Chilli con quail beans

Ingredients for 4 servings

  • 400 g quail beans (pinto beans), soaked overnight in cold water.
  • 4 tbsp olive oil 
  • 1 onion
  • 3 garlic cloves
  • 3 jalapenos
  • 3 chilli peppers coloured
  • 1 fennel cone
  • 2 tbsp tomato purée
  • 400 g pelati cubes
  • 60 g soy chunks
  • 300 cl bouillon, racy spiced
  • 1 bunch chives, finely chopped
  • Salt, pepper
  • a little cayenne or Tabasco
  • Cumin


  • 2 tbsp dry sesame seeds, toasted in a pan


  1. Weigh and prepare all ingredients.
  2. Soak the beans the night before. Soy cutlets: Bring 3 dl vegetable stock to the boil, add the soy cutlets and leave to simmer on a low heat, covered. Add the whole mixture as in step 3. Recommendation: only add half of the vegetables to the beans, the other half should be added 10 minutes before the end of cooking. 
  3. Sauté the diced onion and chopped garlic in the olive oil, add half of the vegetables and tomato paste and sauté. Add the soaked, drained quail beans, fill up with the pelatti and the soaked, soy mince. Season with cumin, pepper, cayenne or Tabasco. Add the salt only at the end. 
  4. Gently simmer the quail bean chilli over a low heat for about 1 hour. Add the second half of the vegetables 10 minutes before the end of cooking – continue to simmer and season to taste.
  5. Serve and sprinkle with the chopped chives.


  • Roast the cumin a little in the pan at the beginning. 
  • Soak the beans in salted water 
  • If you are in a hurry: Use tinned quail beans or tinned borlotti beans (but the taste of the quail beans is amazing!) 
  • If it’s even more urgent: Boil beans separately with bicarbonate of soda.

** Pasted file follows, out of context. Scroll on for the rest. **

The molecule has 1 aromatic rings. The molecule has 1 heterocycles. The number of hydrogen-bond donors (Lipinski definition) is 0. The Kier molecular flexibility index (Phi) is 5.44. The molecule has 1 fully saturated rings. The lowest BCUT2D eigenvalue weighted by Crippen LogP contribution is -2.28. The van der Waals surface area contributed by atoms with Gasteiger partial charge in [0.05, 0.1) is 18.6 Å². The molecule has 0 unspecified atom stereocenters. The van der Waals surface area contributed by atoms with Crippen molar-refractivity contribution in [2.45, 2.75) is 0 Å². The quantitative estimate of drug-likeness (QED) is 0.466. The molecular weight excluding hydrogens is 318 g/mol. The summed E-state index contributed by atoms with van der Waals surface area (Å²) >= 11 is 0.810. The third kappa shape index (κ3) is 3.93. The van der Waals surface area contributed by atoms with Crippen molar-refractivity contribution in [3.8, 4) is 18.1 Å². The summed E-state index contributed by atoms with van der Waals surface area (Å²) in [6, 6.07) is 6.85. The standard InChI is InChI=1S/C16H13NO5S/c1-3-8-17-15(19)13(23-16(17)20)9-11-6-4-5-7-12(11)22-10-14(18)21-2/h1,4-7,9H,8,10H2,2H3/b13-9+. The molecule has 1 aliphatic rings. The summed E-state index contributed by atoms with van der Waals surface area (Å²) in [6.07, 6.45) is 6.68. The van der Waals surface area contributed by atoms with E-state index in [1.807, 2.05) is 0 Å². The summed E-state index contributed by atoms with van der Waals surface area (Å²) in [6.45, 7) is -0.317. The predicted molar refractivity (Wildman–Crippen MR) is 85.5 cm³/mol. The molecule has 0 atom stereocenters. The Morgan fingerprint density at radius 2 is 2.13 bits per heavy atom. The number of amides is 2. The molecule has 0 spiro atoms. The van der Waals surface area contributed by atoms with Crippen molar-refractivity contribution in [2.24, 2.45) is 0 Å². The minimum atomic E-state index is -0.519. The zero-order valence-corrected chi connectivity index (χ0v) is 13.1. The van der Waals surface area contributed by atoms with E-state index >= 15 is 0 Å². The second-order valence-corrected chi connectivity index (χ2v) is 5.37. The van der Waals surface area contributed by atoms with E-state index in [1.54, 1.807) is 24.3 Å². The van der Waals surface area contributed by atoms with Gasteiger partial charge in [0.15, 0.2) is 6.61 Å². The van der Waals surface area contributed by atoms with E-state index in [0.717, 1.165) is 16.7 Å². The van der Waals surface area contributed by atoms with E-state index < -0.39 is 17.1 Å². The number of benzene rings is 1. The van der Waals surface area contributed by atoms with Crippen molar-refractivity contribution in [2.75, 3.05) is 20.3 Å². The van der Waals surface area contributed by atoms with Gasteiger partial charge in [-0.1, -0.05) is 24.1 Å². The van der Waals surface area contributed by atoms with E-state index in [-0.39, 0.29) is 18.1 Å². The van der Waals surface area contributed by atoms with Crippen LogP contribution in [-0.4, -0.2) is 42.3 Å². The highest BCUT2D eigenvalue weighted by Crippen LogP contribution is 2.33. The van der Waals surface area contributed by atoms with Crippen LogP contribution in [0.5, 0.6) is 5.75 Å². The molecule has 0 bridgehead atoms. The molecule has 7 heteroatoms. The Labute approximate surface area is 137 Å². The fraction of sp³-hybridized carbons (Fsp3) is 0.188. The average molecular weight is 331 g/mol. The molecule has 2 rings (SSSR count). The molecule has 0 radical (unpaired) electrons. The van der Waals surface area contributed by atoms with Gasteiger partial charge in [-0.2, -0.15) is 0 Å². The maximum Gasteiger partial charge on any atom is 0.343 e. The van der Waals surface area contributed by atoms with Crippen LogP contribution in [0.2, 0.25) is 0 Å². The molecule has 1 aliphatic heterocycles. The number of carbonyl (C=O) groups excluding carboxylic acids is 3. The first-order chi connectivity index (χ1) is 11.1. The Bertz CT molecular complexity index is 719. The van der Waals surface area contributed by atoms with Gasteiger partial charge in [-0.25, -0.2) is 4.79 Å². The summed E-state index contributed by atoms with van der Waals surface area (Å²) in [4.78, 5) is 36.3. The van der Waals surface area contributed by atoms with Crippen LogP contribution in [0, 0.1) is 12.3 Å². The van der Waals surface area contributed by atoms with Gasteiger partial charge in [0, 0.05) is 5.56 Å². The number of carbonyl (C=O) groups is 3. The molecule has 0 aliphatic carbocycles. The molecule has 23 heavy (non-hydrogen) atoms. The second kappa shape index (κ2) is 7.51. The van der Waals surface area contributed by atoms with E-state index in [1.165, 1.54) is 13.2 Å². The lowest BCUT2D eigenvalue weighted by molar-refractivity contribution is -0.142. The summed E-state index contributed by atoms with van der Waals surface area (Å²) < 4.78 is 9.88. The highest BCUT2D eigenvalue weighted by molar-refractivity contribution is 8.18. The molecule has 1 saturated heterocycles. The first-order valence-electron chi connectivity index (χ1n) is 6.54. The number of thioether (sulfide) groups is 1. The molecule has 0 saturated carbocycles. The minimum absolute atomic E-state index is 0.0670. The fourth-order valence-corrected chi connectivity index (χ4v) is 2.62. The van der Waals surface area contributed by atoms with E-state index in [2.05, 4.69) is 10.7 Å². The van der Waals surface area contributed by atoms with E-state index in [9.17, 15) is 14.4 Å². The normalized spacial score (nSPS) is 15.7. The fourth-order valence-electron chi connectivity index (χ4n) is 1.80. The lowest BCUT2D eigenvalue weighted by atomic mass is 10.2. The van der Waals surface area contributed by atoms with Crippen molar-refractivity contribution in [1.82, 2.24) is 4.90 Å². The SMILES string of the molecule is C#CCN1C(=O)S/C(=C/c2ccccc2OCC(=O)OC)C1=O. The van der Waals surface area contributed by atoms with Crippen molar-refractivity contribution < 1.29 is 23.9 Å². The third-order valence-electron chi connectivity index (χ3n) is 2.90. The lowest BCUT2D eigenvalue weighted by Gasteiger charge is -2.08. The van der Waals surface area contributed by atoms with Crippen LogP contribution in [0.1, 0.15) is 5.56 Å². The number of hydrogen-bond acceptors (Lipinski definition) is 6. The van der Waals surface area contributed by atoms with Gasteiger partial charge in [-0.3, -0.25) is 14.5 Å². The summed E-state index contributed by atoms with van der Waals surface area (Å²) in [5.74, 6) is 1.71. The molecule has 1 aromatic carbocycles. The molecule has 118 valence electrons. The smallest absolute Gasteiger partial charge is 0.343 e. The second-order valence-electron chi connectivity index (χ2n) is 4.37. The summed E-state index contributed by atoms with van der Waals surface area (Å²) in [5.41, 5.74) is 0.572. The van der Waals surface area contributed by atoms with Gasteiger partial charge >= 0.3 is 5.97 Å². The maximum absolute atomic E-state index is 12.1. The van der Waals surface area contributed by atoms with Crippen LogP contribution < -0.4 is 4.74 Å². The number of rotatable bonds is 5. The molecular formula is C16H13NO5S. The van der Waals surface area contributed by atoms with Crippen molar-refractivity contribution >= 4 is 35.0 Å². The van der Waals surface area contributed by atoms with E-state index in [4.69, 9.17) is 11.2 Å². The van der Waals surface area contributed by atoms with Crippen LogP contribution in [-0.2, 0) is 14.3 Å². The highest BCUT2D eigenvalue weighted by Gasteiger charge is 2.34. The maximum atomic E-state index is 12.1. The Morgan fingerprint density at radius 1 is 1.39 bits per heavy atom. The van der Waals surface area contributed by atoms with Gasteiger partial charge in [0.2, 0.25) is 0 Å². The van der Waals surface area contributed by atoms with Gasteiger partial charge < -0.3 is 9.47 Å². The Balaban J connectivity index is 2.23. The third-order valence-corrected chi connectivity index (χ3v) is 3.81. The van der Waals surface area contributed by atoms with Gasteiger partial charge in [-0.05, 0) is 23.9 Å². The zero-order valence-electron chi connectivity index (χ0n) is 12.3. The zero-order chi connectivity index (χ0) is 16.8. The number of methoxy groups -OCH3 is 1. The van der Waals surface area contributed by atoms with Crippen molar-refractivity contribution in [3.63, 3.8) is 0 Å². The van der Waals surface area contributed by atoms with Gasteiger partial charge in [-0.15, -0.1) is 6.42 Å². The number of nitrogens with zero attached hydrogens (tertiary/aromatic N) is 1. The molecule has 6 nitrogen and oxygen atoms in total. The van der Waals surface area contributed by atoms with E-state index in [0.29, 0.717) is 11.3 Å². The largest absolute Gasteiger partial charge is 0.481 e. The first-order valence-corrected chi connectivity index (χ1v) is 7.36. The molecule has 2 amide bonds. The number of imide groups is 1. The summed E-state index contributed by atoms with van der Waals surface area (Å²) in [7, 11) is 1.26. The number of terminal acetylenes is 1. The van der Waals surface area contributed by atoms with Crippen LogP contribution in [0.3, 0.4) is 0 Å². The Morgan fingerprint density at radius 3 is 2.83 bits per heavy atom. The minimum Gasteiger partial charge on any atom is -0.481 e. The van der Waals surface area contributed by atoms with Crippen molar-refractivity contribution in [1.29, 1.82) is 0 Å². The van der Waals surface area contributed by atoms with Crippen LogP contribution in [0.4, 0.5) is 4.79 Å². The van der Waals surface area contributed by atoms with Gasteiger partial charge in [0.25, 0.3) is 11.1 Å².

Story behind the recipe

Quail beans are one of the lesser-known bean species in our country. They are a well-known and traditional food, especially in some North and South American countries. The beans owe their German name to their appearance when dried: they are light beige to pink in colour and speckled red-brown. This pattern is reminiscent of the shell of quail eggs. When cooked, they develop a uniform light brown colour. Quail beans are also called pinto beans.

About Markus Biedermann CH

Markus Biedermann is a trained cook, diet chef and certified head chef and has worked in various nursing homes, also as a home manager. He therefore knows the gastronomy and elderly care from many years of experience.

It was not least the experience of loveless food preparation and uninspired use of leftovers that was at the beginning of his new home kitchen. His goal is to take care of the guests, the staff and the environment. He has received several awards in Germany and Switzerland for his innovations and his commitment to Alzheimer’s patients. 

Markus Biedermann offers advice on catering systems and further training, is a multiple book author and created these wonderful bean recipes for the Global Fields bean project in Attiswil (Switzerland).

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